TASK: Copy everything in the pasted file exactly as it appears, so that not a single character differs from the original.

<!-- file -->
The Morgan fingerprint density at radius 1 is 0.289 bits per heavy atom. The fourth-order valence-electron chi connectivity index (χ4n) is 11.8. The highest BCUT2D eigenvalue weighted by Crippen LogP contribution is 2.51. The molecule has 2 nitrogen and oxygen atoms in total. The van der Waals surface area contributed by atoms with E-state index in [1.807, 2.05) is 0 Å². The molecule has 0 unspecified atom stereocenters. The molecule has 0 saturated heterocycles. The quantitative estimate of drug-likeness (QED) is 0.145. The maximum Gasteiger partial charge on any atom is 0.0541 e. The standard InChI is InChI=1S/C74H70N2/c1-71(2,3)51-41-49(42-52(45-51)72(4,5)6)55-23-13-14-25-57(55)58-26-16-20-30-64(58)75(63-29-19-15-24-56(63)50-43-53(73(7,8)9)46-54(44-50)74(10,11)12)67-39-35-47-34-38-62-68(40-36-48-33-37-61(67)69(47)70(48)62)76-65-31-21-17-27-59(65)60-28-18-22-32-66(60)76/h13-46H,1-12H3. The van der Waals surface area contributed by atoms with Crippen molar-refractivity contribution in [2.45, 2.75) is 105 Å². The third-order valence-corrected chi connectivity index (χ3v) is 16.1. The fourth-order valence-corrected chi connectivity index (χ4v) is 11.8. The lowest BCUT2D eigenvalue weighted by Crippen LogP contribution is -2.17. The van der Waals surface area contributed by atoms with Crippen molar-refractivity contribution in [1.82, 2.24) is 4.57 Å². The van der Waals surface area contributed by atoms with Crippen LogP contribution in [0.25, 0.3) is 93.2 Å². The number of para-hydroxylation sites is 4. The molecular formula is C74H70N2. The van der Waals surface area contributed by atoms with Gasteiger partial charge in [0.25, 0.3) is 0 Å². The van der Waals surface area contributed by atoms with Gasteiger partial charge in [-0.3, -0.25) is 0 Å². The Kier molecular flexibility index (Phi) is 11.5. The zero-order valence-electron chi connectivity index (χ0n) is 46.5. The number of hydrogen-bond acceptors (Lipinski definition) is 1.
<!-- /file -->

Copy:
The Morgan fingerprint density at radius 1 is 0.289 bits per heavy atom. The fourth-order valence-electron chi connectivity index (χ4n) is 11.8. The highest BCUT2D eigenvalue weighted by Crippen LogP contribution is 2.51. The molecule has 2 nitrogen and oxygen atoms in total. The van der Waals surface area contributed by atoms with E-state index in [1.807, 2.05) is 0 Å². The molecule has 0 unspecified atom stereocenters. The molecule has 0 saturated heterocycles. The quantitative estimate of drug-likeness (QED) is 0.145. The maximum Gasteiger partial charge on any atom is 0.0541 e. The standard InChI is InChI=1S/C74H70N2/c1-71(2,3)51-41-49(42-52(45-51)72(4,5)6)55-23-13-14-25-57(55)58-26-16-20-30-64(58)75(63-29-19-15-24-56(63)50-43-53(73(7,8)9)46-54(44-50)74(10,11)12)67-39-35-47-34-38-62-68(40-36-48-33-37-61(67)69(47)70(48)62)76-65-31-21-17-27-59(65)60-28-18-22-32-66(60)76/h13-46H,1-12H3. The van der Waals surface area contributed by atoms with Crippen molar-refractivity contribution in [2.45, 2.75) is 105 Å². The third-order valence-corrected chi connectivity index (χ3v) is 16.1. The fourth-order valence-corrected chi connectivity index (χ4v) is 11.8. The lowest BCUT2D eigenvalue weighted by Crippen LogP contribution is -2.17. The van der Waals surface area contributed by atoms with Crippen molar-refractivity contribution in [1.82, 2.24) is 4.57 Å². The van der Waals surface area contributed by atoms with Crippen LogP contribution in [0.25, 0.3) is 93.2 Å². The number of para-hydroxylation sites is 4. The molecular formula is C74H70N2. The van der Waals surface area contributed by atoms with Gasteiger partial charge in [0.25, 0.3) is 0 Å². The van der Waals surface area contributed by atoms with Gasteiger partial charge in [-0.3, -0.25) is 0 Å². The Kier molecular flexibility index (Phi) is 11.5. The zero-order valence-electron chi connectivity index (χ0n) is 46.5. The number of hydrogen-bond acceptors (Lipinski definition) is 1.